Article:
Third, Ramanuja asks about the nature of Krishna’s body, and decides that Krishna had a real body — but one made of a perfect matter free from all the imperfections of other bodies: it was made not of prakriti (natural matter) but of a non-natural material (a-prakriti). While this clearly divides Krishna from others taking ordinary bodies, it is interesting to note that in Ramanuja’s tradition, that non-natural matter appears again: it is the bodies that all receive who reach liberation, clothed in new bodies upon entrance into Krishna’s heaven. What Krishna is at birth, all shall one day be.
These three points are all quite interesting, because they point to ways in which Krishna’s birth is like — and unlike — the birth of Jesus. It is not that Ramanuja believed in an illusory appearance of divine birth; rather, in a different religious and cultural context, he defended divine reality differently, on different grounds.
But a fourth and most interesting point deserves special mention. Why, Ramanuja asks, does Krishna bother taking on a human body at all, simply to “protect the good and destroy evildoers”? Could he not do this without bothering to take on a body, simply by the exercise of divine power? Here Ramanuja does not offer our Christian answer, that the omnipotent God chooses to empty himself and share our lives, deaths, and sufferings. But he does offer a striking answer of spiritual depth: namely, the omnipotent Krishna came to earth and was present during the great battle that Arjuna faced, took on the great project of insuring the victory of righteousness, and taught the Gita — in order that by such pretexts he might simply be present, accessible to human physical senses, nearby to those who would know and love him. A cosmic emergency occasions divine intervention, but it seems that to Ramanuja Krishna would have found some reason to come among us, anyway, so we could see him, hear him, be with him, touch him — and thus with our five, material yet spiritual senses, find God nearby and in our midst. This insight is not far from our Christian tradition’s felix culpa insight: by a happy fault, Adam’s sin was the cause for the great gift of God’s physical presence in the world.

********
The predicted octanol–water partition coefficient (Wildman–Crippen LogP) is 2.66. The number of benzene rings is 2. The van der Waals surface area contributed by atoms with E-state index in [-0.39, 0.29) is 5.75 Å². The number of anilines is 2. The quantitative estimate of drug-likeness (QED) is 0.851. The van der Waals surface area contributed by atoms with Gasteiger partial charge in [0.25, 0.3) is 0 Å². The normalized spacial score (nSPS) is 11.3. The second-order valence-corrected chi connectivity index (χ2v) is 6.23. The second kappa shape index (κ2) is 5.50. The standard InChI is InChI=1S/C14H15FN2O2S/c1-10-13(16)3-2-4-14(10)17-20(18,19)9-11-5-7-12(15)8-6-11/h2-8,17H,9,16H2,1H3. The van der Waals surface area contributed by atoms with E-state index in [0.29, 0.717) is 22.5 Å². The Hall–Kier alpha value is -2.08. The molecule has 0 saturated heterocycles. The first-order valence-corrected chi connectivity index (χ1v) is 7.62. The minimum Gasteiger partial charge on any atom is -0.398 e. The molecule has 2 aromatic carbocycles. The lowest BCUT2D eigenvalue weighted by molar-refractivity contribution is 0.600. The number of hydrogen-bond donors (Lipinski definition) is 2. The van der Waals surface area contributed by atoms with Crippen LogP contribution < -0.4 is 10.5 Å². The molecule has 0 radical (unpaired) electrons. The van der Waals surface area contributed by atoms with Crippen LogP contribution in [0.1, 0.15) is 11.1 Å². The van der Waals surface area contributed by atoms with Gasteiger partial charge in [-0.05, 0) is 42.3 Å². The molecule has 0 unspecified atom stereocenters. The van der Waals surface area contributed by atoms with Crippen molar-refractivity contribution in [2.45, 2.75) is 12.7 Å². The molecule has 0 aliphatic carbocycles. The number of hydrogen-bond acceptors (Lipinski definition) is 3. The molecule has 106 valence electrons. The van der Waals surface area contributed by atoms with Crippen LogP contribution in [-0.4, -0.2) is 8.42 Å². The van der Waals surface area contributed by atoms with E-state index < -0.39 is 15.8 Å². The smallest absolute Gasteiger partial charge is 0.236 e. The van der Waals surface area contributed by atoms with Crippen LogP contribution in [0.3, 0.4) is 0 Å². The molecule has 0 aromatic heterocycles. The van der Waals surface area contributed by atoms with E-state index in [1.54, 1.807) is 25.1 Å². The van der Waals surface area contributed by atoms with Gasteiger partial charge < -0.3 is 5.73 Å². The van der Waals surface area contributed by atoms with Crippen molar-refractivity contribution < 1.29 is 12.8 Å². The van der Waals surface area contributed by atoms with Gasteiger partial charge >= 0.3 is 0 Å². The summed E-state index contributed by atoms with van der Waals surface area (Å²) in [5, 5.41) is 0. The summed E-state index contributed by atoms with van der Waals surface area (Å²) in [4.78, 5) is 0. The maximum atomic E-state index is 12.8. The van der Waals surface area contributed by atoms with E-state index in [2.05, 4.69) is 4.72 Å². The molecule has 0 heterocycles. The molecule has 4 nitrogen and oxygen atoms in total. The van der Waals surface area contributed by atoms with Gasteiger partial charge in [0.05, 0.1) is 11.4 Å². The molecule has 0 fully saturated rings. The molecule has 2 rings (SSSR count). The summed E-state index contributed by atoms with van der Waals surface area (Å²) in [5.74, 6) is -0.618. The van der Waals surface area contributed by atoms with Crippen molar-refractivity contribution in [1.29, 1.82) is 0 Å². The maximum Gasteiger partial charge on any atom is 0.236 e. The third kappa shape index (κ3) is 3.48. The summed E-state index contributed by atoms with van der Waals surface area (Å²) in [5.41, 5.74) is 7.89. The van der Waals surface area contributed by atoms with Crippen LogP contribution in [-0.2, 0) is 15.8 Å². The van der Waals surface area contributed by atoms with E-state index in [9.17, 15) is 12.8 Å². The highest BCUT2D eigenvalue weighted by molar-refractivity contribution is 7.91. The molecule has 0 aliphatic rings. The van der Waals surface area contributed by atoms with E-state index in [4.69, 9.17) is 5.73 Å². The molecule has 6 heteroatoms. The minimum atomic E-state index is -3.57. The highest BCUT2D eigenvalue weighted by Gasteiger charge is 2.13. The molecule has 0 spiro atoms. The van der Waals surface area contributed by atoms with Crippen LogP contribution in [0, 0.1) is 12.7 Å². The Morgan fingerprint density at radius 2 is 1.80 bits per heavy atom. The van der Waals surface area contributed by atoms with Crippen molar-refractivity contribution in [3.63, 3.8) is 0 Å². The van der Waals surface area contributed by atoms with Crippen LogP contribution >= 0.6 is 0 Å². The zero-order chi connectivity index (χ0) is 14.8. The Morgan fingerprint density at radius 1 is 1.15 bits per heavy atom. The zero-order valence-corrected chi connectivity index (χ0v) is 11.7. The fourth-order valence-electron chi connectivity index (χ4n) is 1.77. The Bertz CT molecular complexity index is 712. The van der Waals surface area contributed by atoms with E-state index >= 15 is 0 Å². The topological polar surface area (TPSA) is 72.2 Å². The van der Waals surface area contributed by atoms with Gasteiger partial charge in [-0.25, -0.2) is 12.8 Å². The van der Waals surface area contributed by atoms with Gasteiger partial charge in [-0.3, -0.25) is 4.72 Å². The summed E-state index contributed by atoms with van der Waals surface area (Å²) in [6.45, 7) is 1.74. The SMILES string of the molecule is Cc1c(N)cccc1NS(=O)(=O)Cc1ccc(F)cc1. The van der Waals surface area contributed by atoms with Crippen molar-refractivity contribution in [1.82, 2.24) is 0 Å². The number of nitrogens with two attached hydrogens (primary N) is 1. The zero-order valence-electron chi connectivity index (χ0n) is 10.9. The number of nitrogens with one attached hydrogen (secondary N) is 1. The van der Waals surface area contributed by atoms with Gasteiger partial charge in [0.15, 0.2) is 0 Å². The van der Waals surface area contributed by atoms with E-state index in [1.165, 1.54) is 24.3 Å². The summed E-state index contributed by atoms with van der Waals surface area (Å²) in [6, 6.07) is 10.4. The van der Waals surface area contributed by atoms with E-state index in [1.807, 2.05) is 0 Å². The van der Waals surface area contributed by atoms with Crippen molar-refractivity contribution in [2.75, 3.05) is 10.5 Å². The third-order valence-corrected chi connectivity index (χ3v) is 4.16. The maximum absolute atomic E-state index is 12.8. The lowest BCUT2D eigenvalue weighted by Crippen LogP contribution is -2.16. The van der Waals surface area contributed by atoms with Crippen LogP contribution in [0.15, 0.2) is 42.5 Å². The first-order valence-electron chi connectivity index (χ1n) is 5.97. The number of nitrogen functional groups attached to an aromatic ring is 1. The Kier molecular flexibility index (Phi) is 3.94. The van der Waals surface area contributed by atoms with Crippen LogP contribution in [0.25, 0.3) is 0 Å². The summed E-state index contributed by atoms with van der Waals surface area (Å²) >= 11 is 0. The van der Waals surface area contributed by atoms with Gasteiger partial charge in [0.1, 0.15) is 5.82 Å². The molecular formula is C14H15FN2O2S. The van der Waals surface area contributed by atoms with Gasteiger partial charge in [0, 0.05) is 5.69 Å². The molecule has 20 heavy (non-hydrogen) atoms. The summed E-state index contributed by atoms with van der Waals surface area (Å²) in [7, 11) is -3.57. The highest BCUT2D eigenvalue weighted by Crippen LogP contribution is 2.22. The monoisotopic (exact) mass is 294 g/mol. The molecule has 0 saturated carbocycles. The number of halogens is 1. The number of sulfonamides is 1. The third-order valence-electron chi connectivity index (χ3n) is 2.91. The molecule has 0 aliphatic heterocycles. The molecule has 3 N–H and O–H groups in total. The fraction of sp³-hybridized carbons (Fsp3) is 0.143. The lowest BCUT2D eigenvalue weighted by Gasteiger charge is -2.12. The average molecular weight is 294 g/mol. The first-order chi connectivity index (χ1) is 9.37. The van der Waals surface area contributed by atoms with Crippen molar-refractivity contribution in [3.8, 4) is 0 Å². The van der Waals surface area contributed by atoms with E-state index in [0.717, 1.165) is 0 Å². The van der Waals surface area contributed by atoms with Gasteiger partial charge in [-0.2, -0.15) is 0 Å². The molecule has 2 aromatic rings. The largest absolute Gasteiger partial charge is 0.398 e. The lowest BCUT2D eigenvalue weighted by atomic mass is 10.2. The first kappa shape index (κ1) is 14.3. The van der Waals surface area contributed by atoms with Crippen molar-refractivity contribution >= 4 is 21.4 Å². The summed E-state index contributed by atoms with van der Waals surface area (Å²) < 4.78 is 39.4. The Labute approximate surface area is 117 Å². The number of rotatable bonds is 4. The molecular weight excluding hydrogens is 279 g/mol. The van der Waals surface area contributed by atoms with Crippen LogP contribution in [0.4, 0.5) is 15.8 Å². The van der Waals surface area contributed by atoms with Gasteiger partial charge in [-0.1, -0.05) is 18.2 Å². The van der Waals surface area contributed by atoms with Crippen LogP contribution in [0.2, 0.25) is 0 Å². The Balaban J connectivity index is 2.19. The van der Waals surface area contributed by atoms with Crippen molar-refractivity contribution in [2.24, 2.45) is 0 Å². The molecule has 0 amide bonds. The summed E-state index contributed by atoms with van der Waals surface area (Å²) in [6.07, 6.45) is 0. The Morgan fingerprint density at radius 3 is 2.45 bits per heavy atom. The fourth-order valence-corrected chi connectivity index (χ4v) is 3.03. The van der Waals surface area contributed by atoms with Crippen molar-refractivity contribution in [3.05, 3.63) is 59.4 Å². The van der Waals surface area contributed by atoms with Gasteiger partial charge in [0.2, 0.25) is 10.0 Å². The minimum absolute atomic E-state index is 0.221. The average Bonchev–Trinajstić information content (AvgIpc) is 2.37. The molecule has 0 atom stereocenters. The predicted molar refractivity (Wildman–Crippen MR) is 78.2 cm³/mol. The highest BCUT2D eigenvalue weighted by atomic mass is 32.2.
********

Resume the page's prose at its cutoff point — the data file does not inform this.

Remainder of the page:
A Christian need not change her or his view of the Incarnation in light of Ramanuja’s insights into the reality, uniqueness, and loveliness of Krishna’s divine birth. But our world is too small, and our well-being too fragile, for us to imagine that we cannot benefit from the wisdom of other believers in other traditions, particularly those who, like us, believe that God among us. The unique, irreplaceable truth of Christ cannot be damaged by genuine, vulnerable appreciation for the wisdom and insight of Ramanuja into Krishna’s birth. Next week, in the final installment in this series, I will step outside the Sanskrit tradition and draw on the wisdom of Tamil south India.